The experts always turn to the math.
The average worker spends up to 28% of her workweek—more than 12 hours—reading and responding to email. And sure, a modest 40 emails a day adds up to about 10,000 a year, to be opened, scanned, processed, acted upon, filed and just as often ignored.
But email is not broken. We are. We’ve been conditioned to think we’re managing our email when, in fact, it’s managing us. Our inboxes chirp, and we stop—mid-thought—to read each one and fire off a few more. For most of us, achieving “inbox zero” is a Sisyphean struggle worthy of a Terry Gilliam film.
Silicon Valley is, of course, teeming with entrepreneurs hoping to be the great email killer. But as great as these souped-up instant-messaging services are, they will not kill email. That is because, for all the scorn we heap on email, it remains a miracle of modern life. And here’s why.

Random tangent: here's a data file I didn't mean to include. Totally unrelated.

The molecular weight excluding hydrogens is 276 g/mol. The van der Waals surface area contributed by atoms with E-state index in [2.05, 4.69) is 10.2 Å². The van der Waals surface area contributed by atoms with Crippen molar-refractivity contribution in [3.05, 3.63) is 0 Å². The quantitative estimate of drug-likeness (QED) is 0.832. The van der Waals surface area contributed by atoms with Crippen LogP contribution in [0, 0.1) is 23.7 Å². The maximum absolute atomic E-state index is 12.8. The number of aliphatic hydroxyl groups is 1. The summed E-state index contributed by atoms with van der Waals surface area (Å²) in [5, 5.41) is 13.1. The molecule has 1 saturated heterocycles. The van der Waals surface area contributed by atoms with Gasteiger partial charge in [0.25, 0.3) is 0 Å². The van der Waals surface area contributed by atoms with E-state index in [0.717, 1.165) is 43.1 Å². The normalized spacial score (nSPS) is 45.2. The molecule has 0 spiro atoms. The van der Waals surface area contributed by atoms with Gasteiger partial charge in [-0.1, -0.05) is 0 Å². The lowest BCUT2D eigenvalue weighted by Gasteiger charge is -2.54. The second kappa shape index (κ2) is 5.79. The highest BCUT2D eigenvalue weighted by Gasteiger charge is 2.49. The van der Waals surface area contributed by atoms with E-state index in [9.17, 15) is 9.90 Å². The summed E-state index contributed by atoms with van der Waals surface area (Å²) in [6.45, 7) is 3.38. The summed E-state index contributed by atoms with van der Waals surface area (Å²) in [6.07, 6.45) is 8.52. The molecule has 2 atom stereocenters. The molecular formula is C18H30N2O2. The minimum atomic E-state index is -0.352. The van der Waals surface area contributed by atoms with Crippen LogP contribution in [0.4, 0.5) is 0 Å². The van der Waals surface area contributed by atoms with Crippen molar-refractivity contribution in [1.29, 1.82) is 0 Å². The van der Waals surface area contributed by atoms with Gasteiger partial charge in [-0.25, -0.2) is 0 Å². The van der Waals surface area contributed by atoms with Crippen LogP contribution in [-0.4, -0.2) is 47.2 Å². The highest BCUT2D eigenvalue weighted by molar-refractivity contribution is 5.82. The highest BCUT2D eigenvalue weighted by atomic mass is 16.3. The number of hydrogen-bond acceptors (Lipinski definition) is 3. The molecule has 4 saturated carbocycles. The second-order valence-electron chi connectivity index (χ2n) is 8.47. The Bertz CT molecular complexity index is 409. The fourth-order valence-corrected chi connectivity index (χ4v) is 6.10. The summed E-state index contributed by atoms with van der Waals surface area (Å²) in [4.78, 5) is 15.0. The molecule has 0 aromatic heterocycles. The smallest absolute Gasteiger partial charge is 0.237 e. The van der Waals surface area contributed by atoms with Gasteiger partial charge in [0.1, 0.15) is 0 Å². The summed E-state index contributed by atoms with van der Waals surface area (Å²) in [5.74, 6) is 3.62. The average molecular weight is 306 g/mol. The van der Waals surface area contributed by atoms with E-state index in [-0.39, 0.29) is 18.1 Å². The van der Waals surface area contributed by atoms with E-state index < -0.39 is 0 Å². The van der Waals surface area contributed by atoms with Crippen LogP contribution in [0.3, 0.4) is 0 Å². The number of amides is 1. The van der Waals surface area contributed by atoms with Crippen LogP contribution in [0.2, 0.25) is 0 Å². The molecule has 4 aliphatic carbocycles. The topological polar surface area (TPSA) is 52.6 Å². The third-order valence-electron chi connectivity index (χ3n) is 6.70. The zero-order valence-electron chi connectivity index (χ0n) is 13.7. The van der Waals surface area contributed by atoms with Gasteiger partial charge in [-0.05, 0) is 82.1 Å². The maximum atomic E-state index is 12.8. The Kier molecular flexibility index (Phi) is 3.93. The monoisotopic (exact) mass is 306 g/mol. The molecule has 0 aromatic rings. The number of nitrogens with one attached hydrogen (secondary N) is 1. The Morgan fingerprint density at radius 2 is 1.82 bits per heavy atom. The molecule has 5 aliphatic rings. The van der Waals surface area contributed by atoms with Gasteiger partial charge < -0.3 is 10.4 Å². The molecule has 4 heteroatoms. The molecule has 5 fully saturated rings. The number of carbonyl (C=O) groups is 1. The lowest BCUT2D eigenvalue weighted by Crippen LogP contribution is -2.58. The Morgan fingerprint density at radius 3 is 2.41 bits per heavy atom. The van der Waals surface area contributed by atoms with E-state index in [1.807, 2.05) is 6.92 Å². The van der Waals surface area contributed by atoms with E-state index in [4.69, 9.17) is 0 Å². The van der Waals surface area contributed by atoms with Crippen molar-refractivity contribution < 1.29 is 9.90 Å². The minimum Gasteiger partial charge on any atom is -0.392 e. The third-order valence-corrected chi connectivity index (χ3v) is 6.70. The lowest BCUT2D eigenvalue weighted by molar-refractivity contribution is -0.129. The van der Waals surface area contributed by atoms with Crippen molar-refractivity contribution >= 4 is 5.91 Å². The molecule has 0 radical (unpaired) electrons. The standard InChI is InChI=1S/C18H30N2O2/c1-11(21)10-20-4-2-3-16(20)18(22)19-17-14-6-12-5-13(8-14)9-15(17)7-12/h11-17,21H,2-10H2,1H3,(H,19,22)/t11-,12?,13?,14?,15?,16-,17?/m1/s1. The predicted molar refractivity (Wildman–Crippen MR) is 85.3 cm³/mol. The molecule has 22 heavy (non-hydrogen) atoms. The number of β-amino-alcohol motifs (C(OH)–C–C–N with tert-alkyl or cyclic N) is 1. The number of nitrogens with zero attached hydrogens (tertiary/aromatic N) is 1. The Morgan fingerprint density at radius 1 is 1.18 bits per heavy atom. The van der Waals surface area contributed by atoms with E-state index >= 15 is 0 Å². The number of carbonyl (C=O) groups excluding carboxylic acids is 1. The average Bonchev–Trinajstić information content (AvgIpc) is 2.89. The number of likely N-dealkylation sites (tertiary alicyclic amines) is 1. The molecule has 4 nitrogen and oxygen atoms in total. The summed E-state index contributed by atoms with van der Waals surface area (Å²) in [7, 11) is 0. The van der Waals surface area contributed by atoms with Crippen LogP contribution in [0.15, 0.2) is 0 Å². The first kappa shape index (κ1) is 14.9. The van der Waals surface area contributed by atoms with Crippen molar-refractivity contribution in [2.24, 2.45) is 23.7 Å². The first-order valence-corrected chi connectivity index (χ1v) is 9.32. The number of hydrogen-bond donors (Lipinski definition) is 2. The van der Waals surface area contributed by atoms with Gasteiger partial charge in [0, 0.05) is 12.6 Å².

- It’s free.
- It’s universal.
- It’s so easy, your great-uncle Ned and your grandma have mastered it.
So if you’re looking for a surefire shortcut to inbox nirvana, it’s this: Turn off your notifications. Limit yourself to a few check-ins a day. And send fewer useless emails. You will receive fewer in reply.
- Get more done by checking your email less
- Overloaded by email, employees are taking to tools like Slack, with or without permission
- How Stewart Butterfield built Slack into a billion-dollar company in eight months
- Stop wasting your time on junk productivity hacks
- Accomplish more by procrastinating better